The American bishops have announced that the American College in Louvain will close its doors this June ending 154 years of seminary formation conducted in conjunction with the Kaltholeike Universiteit de Louvain (est. 1425).
The news of this has hit me much harder than I thought it would. The new right wing of the church tossed me out years ago, and I thought I had made my peace with it all — possibly I had kept some dormant hope for the church based in part on the fact that the American College still existed. Oh well.
I first began my graduate studies in Leuven (the flemish for Louvain) as a seminarian living at the College. I had wanted to go there due to some very influential Prof’s I had studied with at St. Ambrose when I was in undergrad seminary (btw — they closed that seminary too…). I remember walking the halls and noticing the Native American details carved into the stone cornices; I was told that when the college first opened it was to train Europeans for missionary work in North America. It went full circle in the mid 19th century when the US bishops purchased it as one of two national seminaries located in Europe.
The University is legendary; from Erasmus to Fulton Sheen, and my first months were spent in horror as my first set of oral exams approached. I survived them, and began to feel a part of the place. There was a natural rivalry with our peers in the other national seminary in Europe; the North American College in Rome. I spent my first Christmas in Europe there, with classmates from Ambrose, and we talked about the differences in our experiences. Leuven had a much higher course load and Rome had the pope… The saying was that the church sent you to Rome to make you a bishop, to Leuven to make you a theologian.
In those years, we didn’t really know better — it seemed to us that the church needed both. I think we were right, but events have made a liar of me.
I had heard over the years, that the College was having a hard time, that the numbers were down — but I also learned that the seminary in Rome was full to overflowing…wth? About that time I had invited Ray Collins to town to speak at the parish and Vandy, he was then at CUA, but had been one of my NT prof’s at Leuven. I asked him about the low numbers at Leuven… “It’s pretty simple, they closed most of the “liberal” undergrad seminaries and now we aren’t producing anyone who can handle the work!”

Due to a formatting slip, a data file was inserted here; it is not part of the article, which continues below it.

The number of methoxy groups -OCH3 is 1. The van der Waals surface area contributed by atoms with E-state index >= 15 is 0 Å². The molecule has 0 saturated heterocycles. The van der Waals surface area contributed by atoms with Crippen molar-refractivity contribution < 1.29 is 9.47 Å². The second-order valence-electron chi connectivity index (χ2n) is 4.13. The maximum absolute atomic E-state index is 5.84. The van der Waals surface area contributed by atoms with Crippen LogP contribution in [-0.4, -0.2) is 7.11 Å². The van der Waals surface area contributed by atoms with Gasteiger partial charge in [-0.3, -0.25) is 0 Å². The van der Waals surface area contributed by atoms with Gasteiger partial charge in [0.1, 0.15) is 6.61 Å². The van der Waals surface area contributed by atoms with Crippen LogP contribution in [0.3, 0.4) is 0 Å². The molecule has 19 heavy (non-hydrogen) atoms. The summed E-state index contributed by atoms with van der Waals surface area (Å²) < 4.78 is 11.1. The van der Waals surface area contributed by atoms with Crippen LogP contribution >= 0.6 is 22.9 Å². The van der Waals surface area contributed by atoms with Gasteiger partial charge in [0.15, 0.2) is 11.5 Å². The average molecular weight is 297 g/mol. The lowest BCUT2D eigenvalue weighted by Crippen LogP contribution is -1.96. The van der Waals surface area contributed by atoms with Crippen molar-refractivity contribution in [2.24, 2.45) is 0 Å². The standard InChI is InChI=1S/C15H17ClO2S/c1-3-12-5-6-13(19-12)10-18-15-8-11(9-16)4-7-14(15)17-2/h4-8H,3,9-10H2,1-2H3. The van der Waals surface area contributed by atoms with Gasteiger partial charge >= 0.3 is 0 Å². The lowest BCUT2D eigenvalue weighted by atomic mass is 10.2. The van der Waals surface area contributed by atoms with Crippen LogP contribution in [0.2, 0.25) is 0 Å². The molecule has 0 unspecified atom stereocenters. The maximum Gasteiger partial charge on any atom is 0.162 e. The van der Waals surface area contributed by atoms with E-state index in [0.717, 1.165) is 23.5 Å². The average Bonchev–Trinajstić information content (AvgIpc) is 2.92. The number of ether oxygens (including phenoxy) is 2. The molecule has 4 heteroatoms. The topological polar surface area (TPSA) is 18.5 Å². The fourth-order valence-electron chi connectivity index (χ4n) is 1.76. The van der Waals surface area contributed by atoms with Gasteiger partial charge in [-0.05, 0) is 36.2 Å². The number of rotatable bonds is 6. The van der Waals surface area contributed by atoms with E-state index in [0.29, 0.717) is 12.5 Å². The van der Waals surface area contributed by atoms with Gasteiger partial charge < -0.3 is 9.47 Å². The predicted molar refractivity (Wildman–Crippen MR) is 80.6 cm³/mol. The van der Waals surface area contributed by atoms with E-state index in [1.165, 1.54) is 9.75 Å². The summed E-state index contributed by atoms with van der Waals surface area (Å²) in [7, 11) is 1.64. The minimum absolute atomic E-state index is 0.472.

Over the last 30 years the US bishops have systematically closed the seminaries that were academically rigorous enough to prepare people for Leuven, and gloried in the correctness of the ones that didn’t, thereby guaranteeing the end of The American College.
Somehow intelligence, intellectualism, inquiry and loyal dissent have become sin. And the American church hierarchy has systematically worked to purge itself of this problem. They have done such a great job that most of the tiny number of recently ordained priests their system has gotten through to ordination are exactly what they wanted — intellectually neutered and completely clerical.
The church I loved said it wanted the best, the smartest, the thinkers — people smart enough to be as open-minded as Jesus. Now the church seems only to want those who will stay in line — the church has become IBM circa 1956.
The American College of Louvain gave the American church some of its greatest thinking leaders and assured the church of a loyal voice of dissent when it’s clerical hubris started to show. The cradle of those voices will close this June — no one will notice, and that may be the worst part.
Tot Ziens Sedes Sapientiae